[Sir Sultan Muhammed Shah, Aga Khan III (1877-1957) was a Muslim leader and statesman. He was the 48th Imam of the Ismaili community, the first president of the All-India Muslim League, and the President of the League of Nations from 1937-38. The following excerpt is from a chapter entitled “Islam, the Religion of My Ancestors” from his book, World Enough and Time: The Memoirs of Aga Khan (1954).]
I shall try, to give in a small compass a clear survey of the fundamentals of Islam, by which I mean those principles, those articles of faith, and that way of life, all of which are universally accepted among all Muslim sects. …
First it must be understood that, though these fundamental ideals are universally accepted by Muslims, there does not exist in Islam and there has never existed any source of absolute authority; we have no Papal Encyclical to propound and sanction a dogma, such as Roman Catholics possess, and no Thirty-nine Articles like those which state the doctrinal position of the Church of England. The prophet Mohammed had two sources of authority, one religious which was the essential one of his life, and the other secular which, by the circumstances and accidents of his career, became joined to his essential and Divinely inspired authority in religion.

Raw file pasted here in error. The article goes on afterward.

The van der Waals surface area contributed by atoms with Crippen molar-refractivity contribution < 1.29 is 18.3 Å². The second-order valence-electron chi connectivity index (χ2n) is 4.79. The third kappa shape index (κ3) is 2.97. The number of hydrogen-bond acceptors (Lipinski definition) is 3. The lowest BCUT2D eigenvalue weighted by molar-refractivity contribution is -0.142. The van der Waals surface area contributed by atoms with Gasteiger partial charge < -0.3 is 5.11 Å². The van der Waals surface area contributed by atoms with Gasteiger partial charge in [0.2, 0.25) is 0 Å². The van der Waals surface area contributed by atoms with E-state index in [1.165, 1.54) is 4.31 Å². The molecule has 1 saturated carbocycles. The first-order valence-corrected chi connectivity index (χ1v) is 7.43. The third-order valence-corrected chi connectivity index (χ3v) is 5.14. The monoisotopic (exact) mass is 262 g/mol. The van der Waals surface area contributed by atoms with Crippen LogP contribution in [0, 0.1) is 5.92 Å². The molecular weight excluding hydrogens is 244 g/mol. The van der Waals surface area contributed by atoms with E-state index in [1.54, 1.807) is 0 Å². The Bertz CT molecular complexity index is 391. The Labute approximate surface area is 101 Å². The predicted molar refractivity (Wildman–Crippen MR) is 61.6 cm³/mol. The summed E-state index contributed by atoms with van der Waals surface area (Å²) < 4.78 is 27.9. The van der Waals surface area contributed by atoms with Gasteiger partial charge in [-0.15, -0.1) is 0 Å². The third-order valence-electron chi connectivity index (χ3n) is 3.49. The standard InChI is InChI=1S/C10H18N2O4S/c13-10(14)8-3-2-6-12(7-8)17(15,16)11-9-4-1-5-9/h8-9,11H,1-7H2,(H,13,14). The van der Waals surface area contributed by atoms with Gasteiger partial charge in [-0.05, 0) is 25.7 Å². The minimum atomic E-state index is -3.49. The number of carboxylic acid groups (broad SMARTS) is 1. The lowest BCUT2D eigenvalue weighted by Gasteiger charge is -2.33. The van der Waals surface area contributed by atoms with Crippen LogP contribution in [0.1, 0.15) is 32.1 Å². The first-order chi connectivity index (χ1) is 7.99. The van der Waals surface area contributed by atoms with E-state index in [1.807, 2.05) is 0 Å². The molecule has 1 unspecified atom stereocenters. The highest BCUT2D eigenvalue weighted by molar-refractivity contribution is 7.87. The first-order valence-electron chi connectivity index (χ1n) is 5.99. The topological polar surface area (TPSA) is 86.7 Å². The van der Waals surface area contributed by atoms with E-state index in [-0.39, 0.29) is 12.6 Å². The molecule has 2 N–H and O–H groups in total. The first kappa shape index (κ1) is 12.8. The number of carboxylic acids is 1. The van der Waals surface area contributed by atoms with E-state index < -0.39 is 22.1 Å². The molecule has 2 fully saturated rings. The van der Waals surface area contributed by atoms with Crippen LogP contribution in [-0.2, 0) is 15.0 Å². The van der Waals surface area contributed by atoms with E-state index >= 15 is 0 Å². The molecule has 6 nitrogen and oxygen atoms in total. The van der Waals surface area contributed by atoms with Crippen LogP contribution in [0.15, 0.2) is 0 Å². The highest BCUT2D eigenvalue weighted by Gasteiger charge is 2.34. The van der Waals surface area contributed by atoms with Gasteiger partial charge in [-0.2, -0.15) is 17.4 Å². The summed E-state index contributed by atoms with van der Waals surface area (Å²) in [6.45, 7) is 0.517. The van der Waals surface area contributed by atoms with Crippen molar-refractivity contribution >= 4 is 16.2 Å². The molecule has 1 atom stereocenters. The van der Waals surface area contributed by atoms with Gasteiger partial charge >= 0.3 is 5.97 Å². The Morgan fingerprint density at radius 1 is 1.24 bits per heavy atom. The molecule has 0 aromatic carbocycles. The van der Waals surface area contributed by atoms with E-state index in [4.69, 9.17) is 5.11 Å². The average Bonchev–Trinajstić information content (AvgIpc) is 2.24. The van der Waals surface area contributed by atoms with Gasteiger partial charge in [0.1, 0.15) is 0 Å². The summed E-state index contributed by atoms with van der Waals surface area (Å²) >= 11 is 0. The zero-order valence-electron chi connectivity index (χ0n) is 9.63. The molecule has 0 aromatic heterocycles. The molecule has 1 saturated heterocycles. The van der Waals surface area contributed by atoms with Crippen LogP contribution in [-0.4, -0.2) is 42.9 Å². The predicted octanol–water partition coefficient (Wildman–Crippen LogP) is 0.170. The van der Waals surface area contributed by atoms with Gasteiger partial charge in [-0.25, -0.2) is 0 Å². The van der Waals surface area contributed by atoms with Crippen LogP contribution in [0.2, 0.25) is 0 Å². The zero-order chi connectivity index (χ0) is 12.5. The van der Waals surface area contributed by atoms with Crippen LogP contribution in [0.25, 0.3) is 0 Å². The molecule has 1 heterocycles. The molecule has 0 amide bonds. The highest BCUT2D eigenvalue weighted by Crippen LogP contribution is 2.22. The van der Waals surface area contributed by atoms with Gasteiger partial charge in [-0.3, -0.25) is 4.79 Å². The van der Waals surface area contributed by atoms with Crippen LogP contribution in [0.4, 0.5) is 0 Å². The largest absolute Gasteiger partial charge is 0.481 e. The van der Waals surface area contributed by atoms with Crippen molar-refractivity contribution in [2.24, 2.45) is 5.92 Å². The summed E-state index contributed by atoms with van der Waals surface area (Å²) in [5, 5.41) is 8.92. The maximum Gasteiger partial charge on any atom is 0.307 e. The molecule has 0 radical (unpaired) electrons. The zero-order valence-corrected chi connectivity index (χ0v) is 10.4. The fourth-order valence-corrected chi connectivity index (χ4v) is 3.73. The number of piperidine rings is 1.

According to the Sunni school the majority of Muslims the Prophet’s religious authority came to an end at his death, and he appointed no successor to his secular authority. According to Sunni teaching, the faithful, the companions of the Prophet, the believers, elected Abu Bakr as his successor and his Khalif; but Abu Bakr assumed only the civil and secular power. No one had the authority to succeed to the religious supremacy, which depend on direct Divine inspiration, because the Prophet Mohammed and the Koran declared definitely that he was the final messenger of God, the Absolute. Thus, say the Sunnis, it was impossible to constitute an authority similar to that of the Papacy; it remained for the Faithful to interpret the Koran, the example and the sayings of the Prophet, not only in order to understand Islam but to ensure its development throughout the centuries.
Fortunately the Koran has itself made this task easy, for it contains a number of verses which declare that Allah speaks to man in allegory and parable. Thus the Koran leaves the door open for all kinds of possibilities of interpretation so that no one interpreter can accuse another of being non-Muslim. A felicitous effect of this fundamental principle of Islam that the Koran is constantly open to allegorical interpretation has been that our Holy Book has been able to guide and illuminate the thought of believers, century after century, in accordance with the conditions and limitations of intellectual appreciation imposed by external influences in the world. It leads also to a greater charity among Muslims, for since there can be no cut-and-dried interpretation, all schools of thought can unite in the prayer that the Almighty in His infinite mercy may forgive any mistaken interpretation of the Faith whose cause is ignorance or misunderstanding. …